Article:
When American Captain John Kendrick sailed into Kealakekua Bay in 1789, he was aware of what had happened to James Cook a decade earlier.
Despite an early enthusiastic reception from the residents, hostilities had soon broken out, and Cook was killed by an enraged mob. When his grieving crew asked for the body, they received a bundle containing a piece of his buttocks, all that was left.
The rest of the captain had been distributed, with the skull going to the chief, his intestines used to rope off a temple.
Kendrick’s was the fifteenth ship of record after Cook to arrive in what is now Hawaii, and his visit turned out differently. Naked women came alongside his vessel in canoes or swam out in the clear waters of the bay. Some had flowers in their hair and necklaces of shells.
Unlike the native women Kendrick’s crew had encountered in the Pacific Northwest, these women were not expecting to trade sex for trinkets. They wanted romance, and as one officer noted, they “seemed not to esteem chastity a virtue.”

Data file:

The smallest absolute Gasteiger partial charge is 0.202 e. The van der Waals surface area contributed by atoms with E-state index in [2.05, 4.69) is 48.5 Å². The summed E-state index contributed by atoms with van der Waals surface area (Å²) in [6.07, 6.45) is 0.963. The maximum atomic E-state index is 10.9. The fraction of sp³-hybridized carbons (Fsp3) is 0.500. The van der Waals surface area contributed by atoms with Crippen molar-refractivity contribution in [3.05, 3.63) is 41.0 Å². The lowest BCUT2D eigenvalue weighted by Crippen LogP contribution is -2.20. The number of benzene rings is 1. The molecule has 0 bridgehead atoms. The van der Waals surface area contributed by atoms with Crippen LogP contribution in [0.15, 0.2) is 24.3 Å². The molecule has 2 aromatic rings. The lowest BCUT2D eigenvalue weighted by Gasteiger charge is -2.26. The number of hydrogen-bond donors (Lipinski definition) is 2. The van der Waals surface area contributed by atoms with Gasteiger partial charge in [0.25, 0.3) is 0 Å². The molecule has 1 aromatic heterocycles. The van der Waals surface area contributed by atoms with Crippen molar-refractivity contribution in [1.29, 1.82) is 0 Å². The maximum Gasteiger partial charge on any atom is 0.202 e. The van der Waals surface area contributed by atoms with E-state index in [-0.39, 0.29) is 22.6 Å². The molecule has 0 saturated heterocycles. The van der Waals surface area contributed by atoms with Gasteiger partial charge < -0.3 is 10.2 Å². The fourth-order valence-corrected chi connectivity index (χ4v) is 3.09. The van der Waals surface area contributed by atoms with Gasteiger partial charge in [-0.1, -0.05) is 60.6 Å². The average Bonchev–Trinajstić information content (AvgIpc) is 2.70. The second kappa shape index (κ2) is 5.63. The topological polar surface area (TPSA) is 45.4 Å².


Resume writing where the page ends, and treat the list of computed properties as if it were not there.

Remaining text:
With most everyone vying for the job, Kendrick left three of his men to establish a permanent American trading post in the Kona district.
I spoke with Scott Ridley, author of “Morning of Fire,” on the following topics:
1. Global Transformation
2. U.S. Weak, Divided, in Debt
3. British Stranglehold
4. Privateer John Kendrick
5. Control of Pacific Trade
To listen to the podcast, click here. To buy this book in North America, click here.
(Lewis Lapham is the founder of Lapham’s Quarterly and the former editor of Harper’s magazine. He hosts “The World in Time” interview series for Bloomberg News.)